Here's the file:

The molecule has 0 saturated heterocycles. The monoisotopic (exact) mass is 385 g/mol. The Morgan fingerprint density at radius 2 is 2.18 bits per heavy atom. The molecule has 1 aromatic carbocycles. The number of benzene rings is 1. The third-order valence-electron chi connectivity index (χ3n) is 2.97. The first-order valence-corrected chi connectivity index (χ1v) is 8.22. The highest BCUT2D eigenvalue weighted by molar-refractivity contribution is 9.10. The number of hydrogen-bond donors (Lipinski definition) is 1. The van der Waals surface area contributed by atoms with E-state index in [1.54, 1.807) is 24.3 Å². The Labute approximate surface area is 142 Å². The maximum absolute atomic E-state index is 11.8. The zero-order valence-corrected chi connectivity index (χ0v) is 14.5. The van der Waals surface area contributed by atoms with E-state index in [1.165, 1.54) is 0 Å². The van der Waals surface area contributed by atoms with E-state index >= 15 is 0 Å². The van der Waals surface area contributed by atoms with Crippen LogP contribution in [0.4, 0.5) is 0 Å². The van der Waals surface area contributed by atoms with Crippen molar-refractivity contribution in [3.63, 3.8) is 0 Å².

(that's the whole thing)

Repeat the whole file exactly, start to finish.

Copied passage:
The molecule has 0 saturated heterocycles. The monoisotopic (exact) mass is 385 g/mol. The Morgan fingerprint density at radius 2 is 2.18 bits per heavy atom. The molecule has 1 aromatic carbocycles. The number of benzene rings is 1. The third-order valence-electron chi connectivity index (χ3n) is 2.97. The first-order valence-corrected chi connectivity index (χ1v) is 8.22. The highest BCUT2D eigenvalue weighted by molar-refractivity contribution is 9.10. The number of hydrogen-bond donors (Lipinski definition) is 1. The van der Waals surface area contributed by atoms with E-state index in [1.54, 1.807) is 24.3 Å². The Labute approximate surface area is 142 Å². The maximum absolute atomic E-state index is 11.8. The zero-order valence-corrected chi connectivity index (χ0v) is 14.5. The van der Waals surface area contributed by atoms with E-state index in [1.165, 1.54) is 0 Å². The van der Waals surface area contributed by atoms with E-state index >= 15 is 0 Å². The van der Waals surface area contributed by atoms with Crippen LogP contribution in [0.4, 0.5) is 0 Å². The van der Waals surface area contributed by atoms with Crippen molar-refractivity contribution in [3.63, 3.8) is 0 Å².